Keymu - open source keychain-sized gaming console

A fully functional, completely open-source, and totally nerdy keychain-sized multi-platform emulation console to build yourself.

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The heart of this project is all about education and nerdiness:
How can embedded electronics be taught in a fun and interesting way without just scratching the surface but by instead going deep into software and hardware development?
Motivation is key.

Keymu addresses this issue by allowing anyone to build the world’s smallest emulation console from scratch. So small it can easily be attached to your keychain while being fully playable. It stems from an original (amazing) idea from Sprite_TM, and brings improvements, completely open source files, and most importantly fully adapted tutorials to everyone.

Have you ever dreamed of having a keychain allowing you to play your favorite NES, SNES or GBA games? No ?
Well neither did I until Sprite_TM completely won my heart last year with such a cute, impressive and useless little wonder, as I sincerely hope Keymu will win yours.

And if it does, everything will be provided so that you can build your own.

Before getting into the full description, there is credit to be given first, otherwise this whole project would start by not respecting its own principles.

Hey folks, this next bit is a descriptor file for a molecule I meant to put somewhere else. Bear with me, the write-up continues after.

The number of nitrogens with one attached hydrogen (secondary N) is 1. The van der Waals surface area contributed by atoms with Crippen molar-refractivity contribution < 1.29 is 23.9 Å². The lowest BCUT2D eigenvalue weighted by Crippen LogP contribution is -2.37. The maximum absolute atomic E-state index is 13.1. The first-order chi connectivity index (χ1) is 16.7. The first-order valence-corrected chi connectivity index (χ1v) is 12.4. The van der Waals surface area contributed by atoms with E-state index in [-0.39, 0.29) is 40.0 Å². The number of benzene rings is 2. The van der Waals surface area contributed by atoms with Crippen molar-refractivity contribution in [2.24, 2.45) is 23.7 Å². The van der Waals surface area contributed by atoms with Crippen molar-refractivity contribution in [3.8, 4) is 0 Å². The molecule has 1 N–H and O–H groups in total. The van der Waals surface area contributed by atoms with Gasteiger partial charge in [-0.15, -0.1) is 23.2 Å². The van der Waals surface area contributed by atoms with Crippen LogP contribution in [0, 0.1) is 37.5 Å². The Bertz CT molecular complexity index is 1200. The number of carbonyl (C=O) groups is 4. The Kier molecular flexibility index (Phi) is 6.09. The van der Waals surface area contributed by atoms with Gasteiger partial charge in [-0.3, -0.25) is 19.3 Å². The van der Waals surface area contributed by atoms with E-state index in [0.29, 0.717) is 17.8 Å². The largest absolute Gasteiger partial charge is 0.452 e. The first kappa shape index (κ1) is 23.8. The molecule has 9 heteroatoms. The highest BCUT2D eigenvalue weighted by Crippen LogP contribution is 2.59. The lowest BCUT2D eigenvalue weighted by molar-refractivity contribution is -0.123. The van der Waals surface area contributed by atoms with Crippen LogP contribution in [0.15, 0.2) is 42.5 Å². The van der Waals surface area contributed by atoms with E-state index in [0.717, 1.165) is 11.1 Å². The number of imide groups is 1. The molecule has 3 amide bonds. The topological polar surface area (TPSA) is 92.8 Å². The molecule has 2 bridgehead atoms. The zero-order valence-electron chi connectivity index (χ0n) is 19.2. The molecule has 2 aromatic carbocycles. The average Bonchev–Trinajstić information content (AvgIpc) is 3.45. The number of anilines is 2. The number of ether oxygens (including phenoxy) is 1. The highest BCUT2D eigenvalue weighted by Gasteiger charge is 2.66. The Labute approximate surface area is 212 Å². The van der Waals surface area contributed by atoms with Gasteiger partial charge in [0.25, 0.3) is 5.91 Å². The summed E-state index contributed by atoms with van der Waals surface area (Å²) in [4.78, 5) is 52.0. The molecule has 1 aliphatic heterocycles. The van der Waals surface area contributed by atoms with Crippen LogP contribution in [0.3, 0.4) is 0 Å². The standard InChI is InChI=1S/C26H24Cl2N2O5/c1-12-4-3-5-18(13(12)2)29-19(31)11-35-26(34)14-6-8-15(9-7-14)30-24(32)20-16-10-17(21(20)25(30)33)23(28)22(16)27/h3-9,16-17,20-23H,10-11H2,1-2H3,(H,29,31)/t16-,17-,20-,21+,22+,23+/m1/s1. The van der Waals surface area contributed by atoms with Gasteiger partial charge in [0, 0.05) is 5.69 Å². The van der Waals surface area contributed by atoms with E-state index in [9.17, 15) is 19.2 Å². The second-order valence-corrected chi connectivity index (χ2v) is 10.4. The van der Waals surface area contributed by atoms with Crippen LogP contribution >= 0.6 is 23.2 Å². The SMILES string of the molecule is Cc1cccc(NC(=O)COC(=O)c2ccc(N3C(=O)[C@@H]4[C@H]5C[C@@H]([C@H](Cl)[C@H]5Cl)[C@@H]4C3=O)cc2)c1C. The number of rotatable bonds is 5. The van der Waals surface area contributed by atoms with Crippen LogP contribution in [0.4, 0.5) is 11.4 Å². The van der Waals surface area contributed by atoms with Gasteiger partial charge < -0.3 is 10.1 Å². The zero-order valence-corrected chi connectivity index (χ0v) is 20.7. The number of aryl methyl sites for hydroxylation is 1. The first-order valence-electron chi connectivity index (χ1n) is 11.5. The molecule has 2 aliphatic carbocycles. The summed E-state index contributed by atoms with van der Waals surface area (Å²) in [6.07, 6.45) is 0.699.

At the 2016 Hackaday superconference was introduced what, in my mind, could be qualified the coolest, nerdiest and cutest project I ever came across.

Sprite_TM simply blew the minds of many people that day, myself included, with his tiny Gameboy emulator that was not only the cutest thing ever but also the full package: a great display of what one man, with knowledge of both hardware and software development can achieve.

This project, Keymu, stems from the idea that the incredible feat that Sprite_TM was able to pull off can be passed on to anyone who is willing to learn electronics and software development, so that anyone can build their own amazing little keychain Gameboys.

The core issue that Keymu is trying to address is how embedded electronics can be made interesting and fun to learn, how it can make some people at home say “hey, whoah it’s so cool, I could build this myself!” without being shallow, but on the contrary by tackling a lot of different subjects thoroughly, such as (but not limited to):

  • What is Linux how to build a Linux distribution?
  • Basic communications in Embedded systems between components,
  • Modifying the Kernel and creating kernel drivers
  • Software development in QT,
  • Building a functioning prototype,
  • Custom board development,
  • Mechanical design,
  • 3D printing,

The strength of Keymu is to propose fully detailed and complete tutorials along with the source files, for each part of the development, with photographs and videos, so that any tech-lover, retro-gamer, electronic enthousiast, (…) out there who wants to build one from scratch and enhance it the way they want can do so!

Simply copying someone's work, even if making everything open-source and with tutorials, would neither have been original nor fun. Instead Keymu takes the idea from Sprite_TM a step further by incorporating a Linux distribution allowing to install multiple emulators (GameBoy Color, GBA, NES, SNES…). The design has also been rethought, while keeping a Keychain form factor, to include a 3D printed flexible screen mechanism allowing more space for the buttons and more protection against the harsh life going on in someone's pocket.